If you are a franchisee and are part of a franchise system that has not yet started such an important legal entity, or, if you are in the process of starting one, it is absolutely crucial that you read through this document and understand how the organization should be setup, what it’s for and much more.

Here is a direct link to their PDF:  Direct Download to Franchise.org’s Franchise Advisory Council document

Download it.  Save it. Read it.  Don’t lose it!

Another huge thank you to the International Franchise Association for publishing this.

And for the road, here is another link we immensely benefited from and hope you will, too

How Does a Franchisor Make Money – Approved Vendors and Rebates

Franchising is a business model developed by entrepreneurs for entrepreneurs.  To be successful in the long run, the model must offer both the franchisor and franchisee the ability to make more money than if the franchisee was to go it alone.

For a franchisor, the sources of income are typically derived through a franchise fee, management fee, royalties, rebates and advertising fees.  For this article, we will be discussing the question of confidential rebates and cost of goods sold to a franchisee.

“Approved Vendors.”  Consistent quality goods, volume purchasing power, adherence to contractual agreements and conformance to industry standards and regulations.  All good reasons to have approved vendors.

Suppliers will offer franchisors financial incentives (rebates) based on franchisee purchases.  And often, franchisors include a clause that states a ”franchisee may only purchase supplies from the approved vendor list” and that “the franchisee agrees to give up any benefits of the volume buying power of the chain to the franchisor”.

A good franchisor understands their responsibility to their franchisees with respect to approved vendors.  A good franchisor will disclose confidential rebates received and explain how they intend to apply them.  A good franchisor also would not compel a franchisee to deal with approved vendors if they cannot show that this is absolutely necessary to protect the brand or delivers other benefits.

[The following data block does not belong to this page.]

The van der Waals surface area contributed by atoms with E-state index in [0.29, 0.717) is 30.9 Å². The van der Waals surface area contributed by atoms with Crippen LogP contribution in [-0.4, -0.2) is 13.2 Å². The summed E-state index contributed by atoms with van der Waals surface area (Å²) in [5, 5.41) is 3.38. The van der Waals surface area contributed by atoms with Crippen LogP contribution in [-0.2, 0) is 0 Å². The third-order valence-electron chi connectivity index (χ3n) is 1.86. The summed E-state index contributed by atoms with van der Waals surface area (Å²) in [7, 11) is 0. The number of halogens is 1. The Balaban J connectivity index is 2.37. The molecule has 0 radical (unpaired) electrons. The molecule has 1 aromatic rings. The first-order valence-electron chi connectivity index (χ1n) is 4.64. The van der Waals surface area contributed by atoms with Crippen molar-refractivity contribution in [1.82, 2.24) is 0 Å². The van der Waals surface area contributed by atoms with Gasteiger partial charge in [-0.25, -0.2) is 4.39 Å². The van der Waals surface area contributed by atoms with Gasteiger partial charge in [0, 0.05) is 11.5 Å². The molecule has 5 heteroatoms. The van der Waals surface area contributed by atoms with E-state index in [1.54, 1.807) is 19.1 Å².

But what happens in real life? Here is a true story. Bill (not his real name) buys an existing coffee shop franchise.  In the second month, he realizes he needs a new coffee brewer, so he gets a quote from the approved vendor.  He is amazed at the very high price and decides to comparison shop, but there is no competition, since the approved vendor is also the sole distributor.  So, he informs his franchisor that he would like to buy a different less expensive and superior machine.  The franchisor flatly rejects his request and points him back to the approved vendor; no explanations. The sad franchisee accepts his fate and buys the approved machine.  A few months go by, and the valves need to be changed and the other equipment needs to be checked.  A service technician does ‘some work’ on the machines resulting in a fried circuit board. The angry franchisee asks the technician to fix it, but the technician blames the franchisee’s staff.  To make things worse, the technician not only forced the owner to sign to authorize the work and make payment immediately.  A few months later, the franchisee he needs basic maintenance on his expensive espresso machine so he calls Vendor B to fix it.  Vendor B sadly informs him that they are not able to help him because the part they need can only be obtained from Vendor A, the approved vendor of the franchise! The moral of the story – don’t deal with a poor franchisor?  Why does a franchisor approve and force upon the franchisees a vendor that provides poor service and overcharges?  Why couldn’t the franchisor provide any justification for using that supplier?  What financial arrangements were in place that caused the prices to be inflated?  Did the franchisor receive rebates, or free servicing, or free machines?

A great franchisor would share the confidential rebates with their franchisees or allocate those payments received to mutually agreed projects. Sadly, in B.C., we have no such legislation that compels franchisors to do the right thing for their franchisees.  It is no wonder so many coffee shop franchisees have pained looks on their faces when you mention “approved vendors”.